Brazil in the Anthropocene: Conflicts between predatory development and environmental policies (Hardback) book cover

Brazil in the Anthropocene

Conflicts between predatory development and environmental policies

Edited by Liz-Rejane Issberner, Philippe Léna

© 2017 – Routledge

368 pages

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Hardback: 9781138684201
pub: 2016-12-09
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Description

Brazil is considered one of the world’s most important environmental powers. With a continental territory containing almost 70 per cent of the Amazon rainforest, along with a rich biodiversity and huge amount of natural resources, its geopolitical role in environmental decisions is crucial to ongoing global negotiations surrounding climate change.

Development policies based on extraction and exportation of raw materials by the mining and agribusiness sectors threaten the global environmental balance and the long-term sustainability of Brazil’s economy. Brazil in the Anthropocene examines Brazil's role within the global ecological crisis and considers how national and international policy is influenced by the interdependence of social, political, ethical, scientific and economic factors in the modern age.

With chapters from a diverse range of international scholars this interdisciplinary volume will be of great interest to students and scholars of environmental politics, environmental sociology and the environmental humanities.

Reviews

In this important new book, the editors and authors make creative and insightful use of the Anthropocene concept as a way of understanding Brazil as a totality, while shedding new light on the concept itself. The volume represents a vital intellectual convergence essential for anyone wanting to grasp the changing Brazilian dispensation. Clive Hamilton, Professor of Public Ethics at the Centre for Applied Philosophy and Public Ethics, Charles Sturt University in Canberra, Australia, co-editor of The Anthropocene and Global Environmental Crisis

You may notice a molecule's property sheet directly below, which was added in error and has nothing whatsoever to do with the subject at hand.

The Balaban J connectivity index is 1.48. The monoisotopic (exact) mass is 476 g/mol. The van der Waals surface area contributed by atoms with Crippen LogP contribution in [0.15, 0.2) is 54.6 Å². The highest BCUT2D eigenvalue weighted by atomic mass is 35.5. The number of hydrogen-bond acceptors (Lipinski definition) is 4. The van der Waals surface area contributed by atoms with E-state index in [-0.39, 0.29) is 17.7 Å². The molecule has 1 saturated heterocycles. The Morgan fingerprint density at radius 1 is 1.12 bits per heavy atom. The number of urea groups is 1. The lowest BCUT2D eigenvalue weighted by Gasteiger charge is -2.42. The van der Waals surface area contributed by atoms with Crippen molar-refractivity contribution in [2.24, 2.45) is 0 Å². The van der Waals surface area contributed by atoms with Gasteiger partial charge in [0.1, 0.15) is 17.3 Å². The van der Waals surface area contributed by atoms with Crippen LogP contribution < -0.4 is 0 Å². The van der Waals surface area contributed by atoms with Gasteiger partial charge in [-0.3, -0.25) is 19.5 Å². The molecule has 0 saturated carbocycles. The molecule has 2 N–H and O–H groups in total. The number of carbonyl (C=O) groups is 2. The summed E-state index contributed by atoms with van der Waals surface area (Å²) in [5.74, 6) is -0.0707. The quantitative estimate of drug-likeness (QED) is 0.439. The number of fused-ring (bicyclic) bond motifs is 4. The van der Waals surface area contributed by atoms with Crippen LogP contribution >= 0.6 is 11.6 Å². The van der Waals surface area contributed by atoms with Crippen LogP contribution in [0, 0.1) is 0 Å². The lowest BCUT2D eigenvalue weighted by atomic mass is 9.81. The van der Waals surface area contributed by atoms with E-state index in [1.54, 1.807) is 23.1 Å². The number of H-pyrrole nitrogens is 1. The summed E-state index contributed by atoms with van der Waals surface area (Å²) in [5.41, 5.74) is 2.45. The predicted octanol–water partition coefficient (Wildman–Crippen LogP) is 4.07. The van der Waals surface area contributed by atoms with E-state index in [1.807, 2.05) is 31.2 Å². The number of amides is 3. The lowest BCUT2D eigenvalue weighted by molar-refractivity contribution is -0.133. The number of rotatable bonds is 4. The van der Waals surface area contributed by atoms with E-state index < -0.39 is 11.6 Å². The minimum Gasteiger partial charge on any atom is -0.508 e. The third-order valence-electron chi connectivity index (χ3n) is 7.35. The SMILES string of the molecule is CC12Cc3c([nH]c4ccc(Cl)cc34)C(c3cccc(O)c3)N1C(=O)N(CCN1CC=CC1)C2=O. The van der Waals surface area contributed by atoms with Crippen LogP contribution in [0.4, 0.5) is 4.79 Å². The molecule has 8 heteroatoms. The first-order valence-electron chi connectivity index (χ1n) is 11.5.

Table of Contents

Anthropocene in Brazil: an inquiry into development

obsession and policy limits

PHILIPPE LÉNA AND LIZ-REJANE ISSBERNER

PART I

Development dynamics and social-environmentalcontradictions

1 Brazil in the history of the Anthropocene

JOSÉ AUGUSTO PÁDUA

2 Population, development and environmental degradationin Brazil

JOSÉ EUSTÁQUIO DINIZ ALVES AND GEORGE MARTINE

3 The Amazon before the Brazilian environmental issue

VIOLETA REFSKALEVSKY LOUREIRO

4 Deregulation, relocation and environmental confl ict –considerations on the control of social demands in contemporary Brazil

HENRI ACSELRAD AND GUSTAVO NEVES BEZERRA

5 Markets or the Commons? the role of indigenous peoples,traditional communities and sectors of the peasantry in the environmental crisis

JEAN-PIERRE LEROY

PART II

Controversy and disinformation

6 Planned disinformation: the example of the Belo Monte dam as a source of greenhouse gases

PHILIP M. FEARNSIDE

7 Biosafety regulations and practices and consequences in Brazil: who wants to hide the problems?

LEONARDO MELGAREJO

8 Tax incentive for pesticides: a debate on its(un)constitutionality from the environmental rule of lawand the environmental public order

JOÃO ALFREDO TELLES MELO AND GEOVANA DE OLIVEIRA PATRÍCIO MARQUES

PART III

Facing the consequences of climate change

9 From co-leader to loner: Brazilian wavering positions in climate change negotiations

LARISSA BASSO AND EDUARDO VIOLA

10 From environmental information to precaution in the face of environmental risks: an analysis of Brazil’s National Policy on Climate Change and rulings by higher courts

CARLOS JOSÉ SALDANHA MACHADO AND RODRIGO MACHADO VILANI

11 Shaping up Brazil’s long-term development considering climate change impacts

SÉRGIO MARGULIS AND NATALIE UNTERSTELL

12 Pathways to a low carbon economy in Brazil

EMILIO LÈBRE LA ROVERE, CLAUDIO GESTEIRA, CAROLINA GROTERA AND WILLIAM WILLS

13 Financing sustainability: where has all the money gone?

LADISLAU DOWBOR

14 Climate change and the integration of public policies

MARCEL BURSZTYN AND MARIA AUGUSTA BURSZTYN

15 Environment policy and governance in Brazil: challenges and prospects

ADRIANA MARIA MAGALHÃES DE MOURA